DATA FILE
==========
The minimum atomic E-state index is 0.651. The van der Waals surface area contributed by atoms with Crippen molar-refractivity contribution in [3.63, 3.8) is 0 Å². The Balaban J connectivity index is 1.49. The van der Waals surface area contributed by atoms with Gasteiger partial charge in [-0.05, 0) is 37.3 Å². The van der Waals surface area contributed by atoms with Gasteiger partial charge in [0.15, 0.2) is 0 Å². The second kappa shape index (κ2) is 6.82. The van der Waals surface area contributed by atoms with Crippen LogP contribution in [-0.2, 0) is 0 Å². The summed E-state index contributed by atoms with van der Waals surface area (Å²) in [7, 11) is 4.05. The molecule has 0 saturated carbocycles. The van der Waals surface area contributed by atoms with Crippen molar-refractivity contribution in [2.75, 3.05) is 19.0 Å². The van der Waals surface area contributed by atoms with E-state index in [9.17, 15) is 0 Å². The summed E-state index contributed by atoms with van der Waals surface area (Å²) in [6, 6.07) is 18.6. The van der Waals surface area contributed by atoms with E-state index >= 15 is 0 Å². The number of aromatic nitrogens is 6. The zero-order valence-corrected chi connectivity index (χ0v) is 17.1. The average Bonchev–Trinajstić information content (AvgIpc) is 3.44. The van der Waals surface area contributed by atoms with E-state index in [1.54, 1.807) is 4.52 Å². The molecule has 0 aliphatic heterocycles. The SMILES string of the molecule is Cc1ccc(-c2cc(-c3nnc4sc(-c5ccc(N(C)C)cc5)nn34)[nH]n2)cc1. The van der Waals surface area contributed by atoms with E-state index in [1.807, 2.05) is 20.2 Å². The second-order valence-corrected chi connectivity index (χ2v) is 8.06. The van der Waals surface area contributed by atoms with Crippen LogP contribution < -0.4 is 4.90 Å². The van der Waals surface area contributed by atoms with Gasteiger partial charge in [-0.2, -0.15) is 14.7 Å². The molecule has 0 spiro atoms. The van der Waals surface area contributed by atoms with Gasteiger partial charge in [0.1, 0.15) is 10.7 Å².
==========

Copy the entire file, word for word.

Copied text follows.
The minimum atomic E-state index is 0.651. The van der Waals surface area contributed by atoms with Crippen molar-refractivity contribution in [3.63, 3.8) is 0 Å². The Balaban J connectivity index is 1.49. The van der Waals surface area contributed by atoms with Gasteiger partial charge in [-0.05, 0) is 37.3 Å². The van der Waals surface area contributed by atoms with Gasteiger partial charge in [0.15, 0.2) is 0 Å². The second kappa shape index (κ2) is 6.82. The van der Waals surface area contributed by atoms with Crippen LogP contribution in [-0.2, 0) is 0 Å². The summed E-state index contributed by atoms with van der Waals surface area (Å²) in [7, 11) is 4.05. The molecule has 0 saturated carbocycles. The van der Waals surface area contributed by atoms with Crippen molar-refractivity contribution in [2.75, 3.05) is 19.0 Å². The van der Waals surface area contributed by atoms with E-state index in [9.17, 15) is 0 Å². The summed E-state index contributed by atoms with van der Waals surface area (Å²) in [6, 6.07) is 18.6. The van der Waals surface area contributed by atoms with E-state index >= 15 is 0 Å². The number of aromatic nitrogens is 6. The zero-order valence-corrected chi connectivity index (χ0v) is 17.1. The average Bonchev–Trinajstić information content (AvgIpc) is 3.44. The van der Waals surface area contributed by atoms with E-state index in [1.54, 1.807) is 4.52 Å². The molecule has 0 aliphatic heterocycles. The SMILES string of the molecule is Cc1ccc(-c2cc(-c3nnc4sc(-c5ccc(N(C)C)cc5)nn34)[nH]n2)cc1. The van der Waals surface area contributed by atoms with E-state index in [1.807, 2.05) is 20.2 Å². The second-order valence-corrected chi connectivity index (χ2v) is 8.06. The van der Waals surface area contributed by atoms with Crippen LogP contribution < -0.4 is 4.90 Å². The van der Waals surface area contributed by atoms with Gasteiger partial charge in [-0.2, -0.15) is 14.7 Å². The molecule has 0 spiro atoms. The van der Waals surface area contributed by atoms with Gasteiger partial charge in [0.1, 0.15) is 10.7 Å².